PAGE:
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Protection of Conscience Project

Service, not Servitude
Periodicals & Papers



Dixon JL.  Blood: whose choice and whose conscience?  N Y State J Med 1988 Sep;88(9):463-4PMID: 3173836

J. Lowell Dixon

  • PHYSICIANS are committed to applying their knowledge, skills, and experience in fighting disease and death. Yet, what if a patient refuses a recommended treatment? This will likely occur if the patient is a Jehovah's Witness and the treatment is whole blood, packed red blood cells, plasma, or platelets.

When it comes to the use of blood, a physician may feel that a patient's choice of nonblood treatment will tie the hands of dedicated medical personnel. Still, one must not forget that patients other than Jehovah's Witnesses often choose not to follow their doctor's recommendations. According to Appelbaum and Roth, 19% of patients at teaching hospitals refused at least one treatment or procedure, even though 15% of such refusals "were potentially life endangering."

Doran K. Person -- a key concept for ethics. Linacre Q 1989 Nov;56(4):38-49  PMID: 11659199

K. Doran

Hampson FJ. Conscience in conflict: the doctor's dilemma.  Can Yearb Int Law 1989;27:203-25 PMID: 11651107

François J. Hampson

  • Introduction:  This note concerned with the age-old battle between conflicting loyalties. It involves the claim to a higher, rather than a competing, loyalty. If the state recognizes the doctor's right to obey the prescriptions and injunctions of medical ethics, even if they conflict with its own laws, then the doctor has no dilemma. The state, in recognizing the higher loyalty, makes it, as it were, its own. The state may not positively enforce the obligations of medical ethics, but it does at least recognize them as a reason for not enforcing obedience to its own injunctions. Even where that is not the case, a doctor is always free to follow his professional conscience and pay the price, just as the conscientious objector is free to go to jail rather than fight. The claim of those invoking a higher loyalty goes beyond this; they claim a right, not merely a freedom, which claim can only be vindicated if the state in fact acknowledges or is under a legal obligation to acknowledge it. States have, however, traditionally been reluctant to recognize any higher or even merely competing claim. . .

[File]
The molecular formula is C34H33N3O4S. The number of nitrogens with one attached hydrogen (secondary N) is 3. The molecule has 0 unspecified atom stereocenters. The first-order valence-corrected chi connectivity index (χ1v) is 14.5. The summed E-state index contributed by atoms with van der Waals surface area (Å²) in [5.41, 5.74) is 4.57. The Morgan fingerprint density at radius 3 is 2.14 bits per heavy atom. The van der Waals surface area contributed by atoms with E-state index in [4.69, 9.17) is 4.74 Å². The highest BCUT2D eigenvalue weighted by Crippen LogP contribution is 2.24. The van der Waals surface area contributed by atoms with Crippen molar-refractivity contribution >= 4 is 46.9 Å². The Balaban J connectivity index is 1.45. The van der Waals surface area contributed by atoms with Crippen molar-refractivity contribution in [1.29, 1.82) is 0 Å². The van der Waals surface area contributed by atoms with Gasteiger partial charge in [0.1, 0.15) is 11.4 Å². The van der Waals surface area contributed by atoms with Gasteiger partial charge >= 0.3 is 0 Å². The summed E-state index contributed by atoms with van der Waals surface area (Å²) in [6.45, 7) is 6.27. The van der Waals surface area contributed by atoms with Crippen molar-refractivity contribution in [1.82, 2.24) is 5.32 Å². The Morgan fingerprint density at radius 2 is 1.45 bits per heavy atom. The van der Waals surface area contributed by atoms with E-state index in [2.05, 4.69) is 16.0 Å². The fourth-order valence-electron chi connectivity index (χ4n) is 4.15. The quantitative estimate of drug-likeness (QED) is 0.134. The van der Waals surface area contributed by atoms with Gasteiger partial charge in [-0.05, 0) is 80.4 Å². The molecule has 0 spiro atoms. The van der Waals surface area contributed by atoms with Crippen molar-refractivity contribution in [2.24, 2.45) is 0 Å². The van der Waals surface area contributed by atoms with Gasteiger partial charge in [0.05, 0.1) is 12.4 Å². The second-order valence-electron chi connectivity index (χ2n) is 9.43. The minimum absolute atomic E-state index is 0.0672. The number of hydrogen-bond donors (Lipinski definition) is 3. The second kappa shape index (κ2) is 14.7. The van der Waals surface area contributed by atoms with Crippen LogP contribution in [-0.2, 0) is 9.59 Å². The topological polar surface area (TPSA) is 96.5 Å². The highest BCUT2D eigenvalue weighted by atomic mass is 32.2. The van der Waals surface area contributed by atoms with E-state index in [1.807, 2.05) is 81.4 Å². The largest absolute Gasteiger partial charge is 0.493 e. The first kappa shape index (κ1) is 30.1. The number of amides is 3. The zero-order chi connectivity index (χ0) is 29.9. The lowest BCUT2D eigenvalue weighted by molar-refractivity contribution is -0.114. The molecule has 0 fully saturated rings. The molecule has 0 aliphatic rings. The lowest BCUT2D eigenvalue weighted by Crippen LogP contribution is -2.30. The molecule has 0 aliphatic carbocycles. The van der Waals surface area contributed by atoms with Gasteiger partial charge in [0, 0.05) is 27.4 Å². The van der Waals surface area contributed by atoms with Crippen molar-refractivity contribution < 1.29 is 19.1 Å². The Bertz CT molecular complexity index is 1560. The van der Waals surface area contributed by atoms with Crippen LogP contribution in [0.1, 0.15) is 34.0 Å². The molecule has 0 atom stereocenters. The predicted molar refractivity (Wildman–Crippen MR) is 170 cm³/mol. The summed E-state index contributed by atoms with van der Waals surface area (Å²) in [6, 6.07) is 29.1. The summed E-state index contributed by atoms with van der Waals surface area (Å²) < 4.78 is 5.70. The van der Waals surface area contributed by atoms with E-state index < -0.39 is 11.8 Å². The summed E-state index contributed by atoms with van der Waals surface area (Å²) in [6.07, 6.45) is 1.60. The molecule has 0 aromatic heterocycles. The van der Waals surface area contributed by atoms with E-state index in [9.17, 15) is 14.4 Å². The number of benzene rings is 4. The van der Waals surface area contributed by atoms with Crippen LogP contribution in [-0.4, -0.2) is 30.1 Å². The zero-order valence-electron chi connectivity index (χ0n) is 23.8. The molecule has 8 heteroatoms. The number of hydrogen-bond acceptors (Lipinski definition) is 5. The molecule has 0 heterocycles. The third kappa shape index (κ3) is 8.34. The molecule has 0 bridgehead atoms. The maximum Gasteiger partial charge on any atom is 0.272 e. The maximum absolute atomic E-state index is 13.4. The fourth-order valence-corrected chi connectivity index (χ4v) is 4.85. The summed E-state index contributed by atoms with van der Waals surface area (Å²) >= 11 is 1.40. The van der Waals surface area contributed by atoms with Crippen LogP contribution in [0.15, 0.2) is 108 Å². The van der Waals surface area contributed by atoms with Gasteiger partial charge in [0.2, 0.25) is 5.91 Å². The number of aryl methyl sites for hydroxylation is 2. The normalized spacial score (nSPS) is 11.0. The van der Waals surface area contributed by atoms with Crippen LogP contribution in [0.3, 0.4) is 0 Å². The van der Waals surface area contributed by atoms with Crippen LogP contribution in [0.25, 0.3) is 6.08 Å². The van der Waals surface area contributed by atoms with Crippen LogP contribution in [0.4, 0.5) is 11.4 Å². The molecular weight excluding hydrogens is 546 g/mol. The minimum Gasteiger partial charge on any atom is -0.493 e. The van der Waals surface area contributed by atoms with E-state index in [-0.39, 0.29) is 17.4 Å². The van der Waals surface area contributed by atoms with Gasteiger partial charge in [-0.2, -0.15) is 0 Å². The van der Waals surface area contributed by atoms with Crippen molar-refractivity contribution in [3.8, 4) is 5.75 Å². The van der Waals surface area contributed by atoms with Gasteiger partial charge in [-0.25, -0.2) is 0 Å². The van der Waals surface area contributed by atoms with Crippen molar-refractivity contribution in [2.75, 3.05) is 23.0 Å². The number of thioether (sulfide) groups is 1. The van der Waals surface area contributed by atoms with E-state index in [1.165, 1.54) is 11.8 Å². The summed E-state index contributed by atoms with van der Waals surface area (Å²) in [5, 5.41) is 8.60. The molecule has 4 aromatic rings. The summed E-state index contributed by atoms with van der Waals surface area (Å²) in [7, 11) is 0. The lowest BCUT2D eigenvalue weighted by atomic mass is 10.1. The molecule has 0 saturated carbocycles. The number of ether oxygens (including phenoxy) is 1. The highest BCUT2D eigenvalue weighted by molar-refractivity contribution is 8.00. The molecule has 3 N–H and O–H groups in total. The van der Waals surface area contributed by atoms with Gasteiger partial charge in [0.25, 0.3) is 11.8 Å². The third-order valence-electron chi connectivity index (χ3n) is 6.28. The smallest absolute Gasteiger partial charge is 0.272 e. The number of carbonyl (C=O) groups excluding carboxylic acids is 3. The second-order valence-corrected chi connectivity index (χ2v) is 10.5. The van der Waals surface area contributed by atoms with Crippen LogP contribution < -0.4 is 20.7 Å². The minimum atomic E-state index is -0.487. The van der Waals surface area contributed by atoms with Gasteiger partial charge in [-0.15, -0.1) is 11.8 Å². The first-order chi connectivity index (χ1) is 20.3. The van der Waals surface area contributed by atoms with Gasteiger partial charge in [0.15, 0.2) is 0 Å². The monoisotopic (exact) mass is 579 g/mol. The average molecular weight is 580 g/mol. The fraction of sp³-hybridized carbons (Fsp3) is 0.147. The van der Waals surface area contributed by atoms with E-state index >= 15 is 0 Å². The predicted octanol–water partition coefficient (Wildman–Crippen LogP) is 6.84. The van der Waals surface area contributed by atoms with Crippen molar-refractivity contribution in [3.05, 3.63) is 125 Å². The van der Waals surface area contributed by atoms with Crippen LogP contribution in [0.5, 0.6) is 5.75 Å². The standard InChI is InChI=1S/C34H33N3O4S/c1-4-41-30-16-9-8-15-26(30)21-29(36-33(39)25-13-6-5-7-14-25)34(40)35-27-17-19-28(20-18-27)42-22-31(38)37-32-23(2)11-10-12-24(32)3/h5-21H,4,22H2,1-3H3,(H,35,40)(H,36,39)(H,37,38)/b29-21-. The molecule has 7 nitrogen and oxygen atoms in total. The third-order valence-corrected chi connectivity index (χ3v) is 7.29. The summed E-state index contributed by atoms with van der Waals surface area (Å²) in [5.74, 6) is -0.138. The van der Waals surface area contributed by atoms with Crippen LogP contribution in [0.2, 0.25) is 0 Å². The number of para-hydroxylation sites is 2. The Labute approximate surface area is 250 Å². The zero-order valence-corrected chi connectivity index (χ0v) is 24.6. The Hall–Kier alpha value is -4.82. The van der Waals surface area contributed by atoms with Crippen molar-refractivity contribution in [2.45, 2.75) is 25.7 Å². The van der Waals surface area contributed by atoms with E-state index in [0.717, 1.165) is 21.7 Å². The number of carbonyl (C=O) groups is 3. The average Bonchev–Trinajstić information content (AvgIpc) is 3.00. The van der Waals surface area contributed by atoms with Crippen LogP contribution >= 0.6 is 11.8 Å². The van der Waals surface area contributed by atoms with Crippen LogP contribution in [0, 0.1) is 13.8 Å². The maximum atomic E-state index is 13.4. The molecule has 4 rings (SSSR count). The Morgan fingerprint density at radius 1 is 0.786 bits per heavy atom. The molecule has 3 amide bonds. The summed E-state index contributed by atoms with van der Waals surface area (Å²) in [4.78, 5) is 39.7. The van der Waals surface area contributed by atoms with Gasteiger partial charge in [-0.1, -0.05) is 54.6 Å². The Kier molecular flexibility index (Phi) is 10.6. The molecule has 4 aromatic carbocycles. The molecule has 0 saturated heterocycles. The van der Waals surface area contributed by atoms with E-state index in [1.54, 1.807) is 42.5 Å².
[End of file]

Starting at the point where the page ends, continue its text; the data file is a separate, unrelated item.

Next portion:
Kelly J.  Ecumenism and abortion: a case study of pluralism, privatization and the public conscience. Rev Relig Res 1989;30(3):225-35 (Historical Article) Publication Types: PMID: 11618067

James Kelly

  • This paper uses the Churches' responses to the controversy over abortion as a measure of the internalization of ecumenism. The data used in the essay include interviews with ecumenical officers and the minutes of the American Bishops Pro-life Committee. The main conclusion is that during the contro- versy "mainstream" Protestantism and Roman Catholicism reverted to post- Reformation and pre-Vatican II ideological roles, with Catholicism opposing under the banner of objective moral truth the legalization of abortion and liberal Protestantism under the banner of subjective conscience providing a belated religious justification to the legalization promoted first by secularist activists. This reversal to historic ideological roles actually distorted the more nuanced positions of these Churches in the controversy, but the lack of an ecumenical context obscured these shared tensions and prevented the Churches from contributing to a better public structuring of the moral ambigu- ities most Americans felt and still experience about abortion and the extent of its legalization. The essay concludes that only in an ecumenical context can religious pluralism lead to more inclusive moral commitments rather than to a further privatization of religion.

Liffrig LE. Nurs Decision-making and conscience: protecting values in a clinical area. Manage 1989 Feb;20(2):84   PMID: 2922176

Louise E. Liffrig

  • Frequently, nurses may find themselves asked to carry out actions contrary to personal ethics or to belief about what is best for the patient. If they had no part in making the decision and disagree with the action to be taken, they face an ethical dilemma: whether to perform the action or decline from participation in it. Consideration must be given to the nurse's obligation to the patient's good, to medical authority and to the right to act according to conscience. . .